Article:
In addition to the established party candidates, for the first time in Mexico independents will be allowed to run for the presidency. Zavala is one, so is the governor of the state of Nuevo Leon, Jaime “El Bronco” Rodriguez, and Armando Rios Piter, the former senator from Guerrero, is another. They are among many other high-profile independents interested in the presidency. Although none of the independent candidates appear to have a serious chance of winning the election, their candidacies will take votes away from the main parties. In the end, they may prove to be pivotal in determining the final outcome.
What to Expect
The campaigns officially begin in March, and it is widely predicted that the campaigns will be intense, conflictive and will involve huge amounts of spending by the parties. Although there are strict limits on how much private cash can go into the race, past experience shows that the electoral authorities have little capability of restricting unauthorized spending by the parties. The potential of illegal money from organized crime entering the campaigns is a daunting prospect that very few politicians wish to discuss in public.
AMLO has a huge advantage going into 2018 with his near universal name recognition, but he is burdened by very high negative numbers in addition to his high positives. This means that he has little room to grow his base, whereas both Meade and Anaya (and of course the independents) have the opportunity to increase their support. Past experience in Mexican elections has shown that candidates and campaigns matter a great deal, and it is likely that the same will hold true this year. AMLO has the most to lose, and he is in a similar position to that which he held in 2006, when his lead in the polls was whittled away and undermined by a concerted campaign by Calderon, who cast him as a threat to Mexico’s stability and prosperity. We should expect to hear more of the same this time around, but it is far from certain that Mexican voters will be as convinced of that threat.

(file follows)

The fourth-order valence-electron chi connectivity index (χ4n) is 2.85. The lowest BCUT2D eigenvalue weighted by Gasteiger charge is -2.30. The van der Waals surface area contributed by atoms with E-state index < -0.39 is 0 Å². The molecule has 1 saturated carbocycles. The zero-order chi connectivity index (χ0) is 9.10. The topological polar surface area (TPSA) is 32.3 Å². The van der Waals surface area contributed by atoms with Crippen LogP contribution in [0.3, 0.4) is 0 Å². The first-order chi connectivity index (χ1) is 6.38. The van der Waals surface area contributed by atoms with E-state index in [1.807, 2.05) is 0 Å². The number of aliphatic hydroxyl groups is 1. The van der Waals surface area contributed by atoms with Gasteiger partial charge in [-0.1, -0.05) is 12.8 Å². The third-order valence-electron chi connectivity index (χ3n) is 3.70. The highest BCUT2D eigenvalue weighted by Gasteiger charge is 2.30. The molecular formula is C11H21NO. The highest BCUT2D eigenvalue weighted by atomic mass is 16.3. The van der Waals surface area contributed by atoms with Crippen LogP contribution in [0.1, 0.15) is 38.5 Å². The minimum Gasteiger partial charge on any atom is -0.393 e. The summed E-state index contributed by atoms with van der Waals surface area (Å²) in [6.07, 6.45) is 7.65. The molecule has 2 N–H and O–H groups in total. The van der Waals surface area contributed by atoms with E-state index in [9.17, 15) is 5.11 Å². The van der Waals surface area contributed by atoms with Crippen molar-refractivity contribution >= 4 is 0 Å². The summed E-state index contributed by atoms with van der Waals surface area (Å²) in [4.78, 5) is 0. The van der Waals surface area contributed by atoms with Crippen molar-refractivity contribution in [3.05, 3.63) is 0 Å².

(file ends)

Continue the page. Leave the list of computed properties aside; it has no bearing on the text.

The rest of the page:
One last wrinkle in the story involves the United States and President Trump. Since Trump took office, Mexican public opinion of the United States has turned dramatically negative. This means that candidates will be tempted to exploit anti-American and anti-Trump sentiment on the campaign trail, and those who do so effectively may pick up a few extra points. If the White House returns to a vehement anti-Mexico, anti-NAFTA, anti-immigrant and pro-border wall message, then the chances of this happening increase still further. In the end, of course, the election is likely to be determined by internal factors; but a series of hostile tweets from the U.S. president could still play a role in bringing a leftist populist to power in a country that is critical for American prosperity and security.
Duncan Wood is the director of the Woodrow Wilson International Center for Scholars’ Mexico Institute and a Senior Adviser at McLarty Associates.